LIVES IN THE OIL INDUSTRY - Oral History of the UK North Sea Oil and Gas Industry
The Project :: Related Activities :: News Update :: Publications :: Sponsors :: Home
Oral History
Postgraduate Study in Oral History
Contact us

Origins | Programme | Interviews
Personnel | History of UK North Sea Oil and Gas Industry

The Project: Brief History of the UK North Sea Oil and Gas Industry

Long dismissed by many as a potential source of oil or gas, the North Sea has, over the last four decades, become the centre of one of the world’s most productive energy industries. Gas was first found in quantity in the Groningen area of The Netherlands in 1959. This was followed by the first British discovery of gas in the West Sole field, off the coast of East Anglia, by the BP jack-up drilling rig Sea Gem, late in 1965.

The excitement of the first British North Sea gas was overshadowed almost immediately when, only days later, on Boxing Day, the Sea Gem capsized with the loss of thirteen lives. This was an early reminder of the danger of the North Sea as an environment to work in.

The British industry in the Southern North Sea grew rapidly in the early years. The deepening economic crisis in the UK meant that there was enormous pressure on the industry to get gas, and later, oil flowing. For the oil and gas producers, there were great profits to be made. British self-sufficiency in oil and gas, hitherto an impossible dream, was becoming a possibility.

Indeed, as exploration and investment moved further north, it became clear that there was oil to be found in great quantities. However, it was not until 1975 that a small entrepreneurial American company, Hamilton Brothers working in the Argyle field, brought the first British oil ashore, to followed very soon after by BP in the massive Forties field.

Discoveries of oil grew in number as more companies, British, European and American, took out leases on sectors of the North Sea. By the mid-1980s there were over one hundred installations. Through extraordinary technological innovation and human effort – and sacrifice – millions of barrels were being produced every day. An oil and gas bonanza had occurred.

While the early years of the industry were set in the political context of a Labour government, some of whose members wanted the maximum possible control of the new resource determined to have direct control of the new resource, it was the market-led Thatcher government that oversaw the growth years of the 1980s.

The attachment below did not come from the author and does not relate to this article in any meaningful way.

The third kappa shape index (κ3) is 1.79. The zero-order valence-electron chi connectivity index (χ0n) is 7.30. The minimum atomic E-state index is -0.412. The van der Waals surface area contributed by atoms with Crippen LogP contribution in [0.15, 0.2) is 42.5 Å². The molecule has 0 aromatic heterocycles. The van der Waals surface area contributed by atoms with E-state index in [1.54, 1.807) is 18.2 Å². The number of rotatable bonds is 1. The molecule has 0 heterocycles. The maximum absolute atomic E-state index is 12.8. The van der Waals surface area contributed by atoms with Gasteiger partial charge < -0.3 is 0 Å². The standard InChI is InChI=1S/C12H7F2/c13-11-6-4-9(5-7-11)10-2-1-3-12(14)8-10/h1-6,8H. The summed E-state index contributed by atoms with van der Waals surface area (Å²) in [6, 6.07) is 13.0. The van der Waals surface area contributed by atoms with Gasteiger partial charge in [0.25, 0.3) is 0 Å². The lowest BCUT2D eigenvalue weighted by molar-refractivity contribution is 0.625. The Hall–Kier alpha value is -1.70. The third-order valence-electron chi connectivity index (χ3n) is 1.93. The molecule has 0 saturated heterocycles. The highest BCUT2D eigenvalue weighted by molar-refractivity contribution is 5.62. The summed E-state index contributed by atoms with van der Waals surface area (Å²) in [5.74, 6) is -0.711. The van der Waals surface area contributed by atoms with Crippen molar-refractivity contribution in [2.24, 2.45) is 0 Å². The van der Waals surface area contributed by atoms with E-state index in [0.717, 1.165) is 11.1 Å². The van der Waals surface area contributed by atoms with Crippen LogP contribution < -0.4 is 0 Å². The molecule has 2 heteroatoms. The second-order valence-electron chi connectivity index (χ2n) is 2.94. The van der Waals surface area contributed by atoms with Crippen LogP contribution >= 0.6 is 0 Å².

By the early 1980s Britain had become a net exporter of oil, and by the mid-1990s of gas.

Two of the key centres of the industry have been the Great Yarmouth/Lowestoft area, centre of operations for the Southern North Sea gas industry, and subsequently, Aberdeen, now regarded as the oil capital of Europe. Among other centres to have been central to the success of the industry have been the northern isles of Orkney and Shetland. The development of the Flotta and Sullom Voe terminals was critical to the success of the northern fields.

Concerns that safety was not a high enough priority in the race for oil and gas, was apparently confirmed by the Piper Alpha disaster of 1988. In this, the worst disaster in the North Sea, 167 men died.

The destruction of the largest and most prolific platform on the North Sea led to a major public enquiry under Lord Cullen and to a major review of safety procedures and standards.

During the 1990s, like the rest of the world, the North Sea was vulnerable to the fluctuation of world oil prices. Nevertheless production grew and peaked around 2000/1. Now, the North Sea is regarded as a mature province on a slow decline. However, thanks to ever more sophisticated technology, important amounts of oil and gas could be drawn for anything up to 50 years. New discoveries are still being made and the industry is now well established west of Shetland in the Atlantic.

In Lives in the Oil Industry our purpose was to document in audio form the human experience of this vast industry.



This page last modified: Monday, 12-Jun-2006 15:23:22 BST

Website maintained by: Hugo Manson
Department of History · University of Aberdeen · Aberdeen AB24 3FX